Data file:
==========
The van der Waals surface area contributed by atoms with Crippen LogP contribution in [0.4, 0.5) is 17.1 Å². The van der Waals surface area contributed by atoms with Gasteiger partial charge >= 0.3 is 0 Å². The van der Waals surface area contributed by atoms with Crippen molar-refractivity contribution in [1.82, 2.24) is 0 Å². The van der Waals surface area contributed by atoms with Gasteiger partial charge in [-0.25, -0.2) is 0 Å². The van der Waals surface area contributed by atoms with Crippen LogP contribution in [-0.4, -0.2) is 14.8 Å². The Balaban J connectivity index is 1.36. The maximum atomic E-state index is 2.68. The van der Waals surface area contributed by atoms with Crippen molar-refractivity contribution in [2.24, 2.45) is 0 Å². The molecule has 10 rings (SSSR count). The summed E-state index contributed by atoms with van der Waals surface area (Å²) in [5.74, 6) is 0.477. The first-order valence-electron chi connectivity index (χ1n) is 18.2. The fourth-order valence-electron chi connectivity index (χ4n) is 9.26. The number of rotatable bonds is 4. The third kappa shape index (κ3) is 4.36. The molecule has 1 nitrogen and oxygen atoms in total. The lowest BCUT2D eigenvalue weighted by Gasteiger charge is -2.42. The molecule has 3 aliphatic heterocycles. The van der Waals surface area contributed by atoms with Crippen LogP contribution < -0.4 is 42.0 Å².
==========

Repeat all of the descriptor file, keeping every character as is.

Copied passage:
The van der Waals surface area contributed by atoms with Crippen LogP contribution in [0.4, 0.5) is 17.1 Å². The van der Waals surface area contributed by atoms with Gasteiger partial charge >= 0.3 is 0 Å². The van der Waals surface area contributed by atoms with Crippen molar-refractivity contribution in [1.82, 2.24) is 0 Å². The van der Waals surface area contributed by atoms with Gasteiger partial charge in [-0.25, -0.2) is 0 Å². The van der Waals surface area contributed by atoms with Crippen LogP contribution in [-0.4, -0.2) is 14.8 Å². The Balaban J connectivity index is 1.36. The maximum atomic E-state index is 2.68. The van der Waals surface area contributed by atoms with Crippen molar-refractivity contribution in [2.24, 2.45) is 0 Å². The molecule has 10 rings (SSSR count). The summed E-state index contributed by atoms with van der Waals surface area (Å²) in [5.74, 6) is 0.477. The first-order valence-electron chi connectivity index (χ1n) is 18.2. The fourth-order valence-electron chi connectivity index (χ4n) is 9.26. The number of rotatable bonds is 4. The third kappa shape index (κ3) is 4.36. The molecule has 1 nitrogen and oxygen atoms in total. The lowest BCUT2D eigenvalue weighted by Gasteiger charge is -2.42. The molecule has 3 aliphatic heterocycles. The van der Waals surface area contributed by atoms with Crippen LogP contribution < -0.4 is 42.0 Å².